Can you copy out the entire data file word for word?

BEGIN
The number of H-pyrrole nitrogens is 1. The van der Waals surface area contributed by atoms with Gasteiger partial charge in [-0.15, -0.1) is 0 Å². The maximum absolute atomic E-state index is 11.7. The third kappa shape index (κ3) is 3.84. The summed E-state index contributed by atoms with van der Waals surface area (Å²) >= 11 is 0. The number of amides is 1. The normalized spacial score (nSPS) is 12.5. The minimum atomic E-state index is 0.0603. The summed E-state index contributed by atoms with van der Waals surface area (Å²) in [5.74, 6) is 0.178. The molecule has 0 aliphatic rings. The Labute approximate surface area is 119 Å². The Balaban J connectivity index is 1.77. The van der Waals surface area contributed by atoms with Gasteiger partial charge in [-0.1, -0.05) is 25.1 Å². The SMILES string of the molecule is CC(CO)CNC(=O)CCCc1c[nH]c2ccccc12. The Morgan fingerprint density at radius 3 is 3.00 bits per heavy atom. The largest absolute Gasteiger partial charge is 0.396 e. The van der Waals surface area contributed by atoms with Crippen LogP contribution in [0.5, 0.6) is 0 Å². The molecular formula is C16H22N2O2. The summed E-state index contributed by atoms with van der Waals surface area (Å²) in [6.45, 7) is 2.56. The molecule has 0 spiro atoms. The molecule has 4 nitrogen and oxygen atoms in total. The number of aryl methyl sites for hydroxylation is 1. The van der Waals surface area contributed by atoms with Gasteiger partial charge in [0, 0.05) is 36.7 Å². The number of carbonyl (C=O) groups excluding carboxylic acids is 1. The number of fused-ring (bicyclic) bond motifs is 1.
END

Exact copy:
The number of H-pyrrole nitrogens is 1. The van der Waals surface area contributed by atoms with Gasteiger partial charge in [-0.15, -0.1) is 0 Å². The maximum absolute atomic E-state index is 11.7. The third kappa shape index (κ3) is 3.84. The summed E-state index contributed by atoms with van der Waals surface area (Å²) >= 11 is 0. The number of amides is 1. The normalized spacial score (nSPS) is 12.5. The minimum atomic E-state index is 0.0603. The summed E-state index contributed by atoms with van der Waals surface area (Å²) in [5.74, 6) is 0.178. The molecule has 0 aliphatic rings. The Labute approximate surface area is 119 Å². The Balaban J connectivity index is 1.77. The van der Waals surface area contributed by atoms with Gasteiger partial charge in [-0.1, -0.05) is 25.1 Å². The SMILES string of the molecule is CC(CO)CNC(=O)CCCc1c[nH]c2ccccc12. The Morgan fingerprint density at radius 3 is 3.00 bits per heavy atom. The largest absolute Gasteiger partial charge is 0.396 e. The van der Waals surface area contributed by atoms with Crippen LogP contribution in [0.5, 0.6) is 0 Å². The molecular formula is C16H22N2O2. The summed E-state index contributed by atoms with van der Waals surface area (Å²) in [6.45, 7) is 2.56. The molecule has 0 spiro atoms. The molecule has 4 nitrogen and oxygen atoms in total. The number of aryl methyl sites for hydroxylation is 1. The van der Waals surface area contributed by atoms with Gasteiger partial charge in [0, 0.05) is 36.7 Å². The number of carbonyl (C=O) groups excluding carboxylic acids is 1. The number of fused-ring (bicyclic) bond motifs is 1.